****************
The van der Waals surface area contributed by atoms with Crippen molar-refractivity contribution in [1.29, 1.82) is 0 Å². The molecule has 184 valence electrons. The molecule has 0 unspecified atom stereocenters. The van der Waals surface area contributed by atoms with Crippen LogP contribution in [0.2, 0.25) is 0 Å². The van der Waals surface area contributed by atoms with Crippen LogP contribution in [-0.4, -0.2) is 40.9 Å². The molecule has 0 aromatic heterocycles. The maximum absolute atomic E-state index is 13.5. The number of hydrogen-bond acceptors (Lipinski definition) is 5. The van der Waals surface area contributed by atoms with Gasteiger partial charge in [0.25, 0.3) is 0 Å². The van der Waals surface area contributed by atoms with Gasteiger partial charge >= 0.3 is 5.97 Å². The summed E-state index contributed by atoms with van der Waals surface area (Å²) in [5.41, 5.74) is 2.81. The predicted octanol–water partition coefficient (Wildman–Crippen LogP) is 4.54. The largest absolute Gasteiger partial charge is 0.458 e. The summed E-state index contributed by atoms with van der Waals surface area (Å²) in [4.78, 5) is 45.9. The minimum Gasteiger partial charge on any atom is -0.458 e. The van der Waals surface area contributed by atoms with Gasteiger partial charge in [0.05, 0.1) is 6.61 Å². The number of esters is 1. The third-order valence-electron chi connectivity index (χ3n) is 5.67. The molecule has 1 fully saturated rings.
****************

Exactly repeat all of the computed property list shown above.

The van der Waals surface area contributed by atoms with Crippen molar-refractivity contribution in [1.29, 1.82) is 0 Å². The molecule has 184 valence electrons. The molecule has 0 unspecified atom stereocenters. The van der Waals surface area contributed by atoms with Crippen LogP contribution in [0.2, 0.25) is 0 Å². The van der Waals surface area contributed by atoms with Crippen LogP contribution in [-0.4, -0.2) is 40.9 Å². The molecule has 0 aromatic heterocycles. The maximum absolute atomic E-state index is 13.5. The number of hydrogen-bond acceptors (Lipinski definition) is 5. The van der Waals surface area contributed by atoms with Gasteiger partial charge in [0.25, 0.3) is 0 Å². The van der Waals surface area contributed by atoms with Gasteiger partial charge >= 0.3 is 5.97 Å². The summed E-state index contributed by atoms with van der Waals surface area (Å²) in [5.41, 5.74) is 2.81. The predicted octanol–water partition coefficient (Wildman–Crippen LogP) is 4.54. The largest absolute Gasteiger partial charge is 0.458 e. The summed E-state index contributed by atoms with van der Waals surface area (Å²) in [4.78, 5) is 45.9. The minimum Gasteiger partial charge on any atom is -0.458 e. The van der Waals surface area contributed by atoms with Gasteiger partial charge in [0.05, 0.1) is 6.61 Å². The number of esters is 1. The third-order valence-electron chi connectivity index (χ3n) is 5.67. The molecule has 1 fully saturated rings.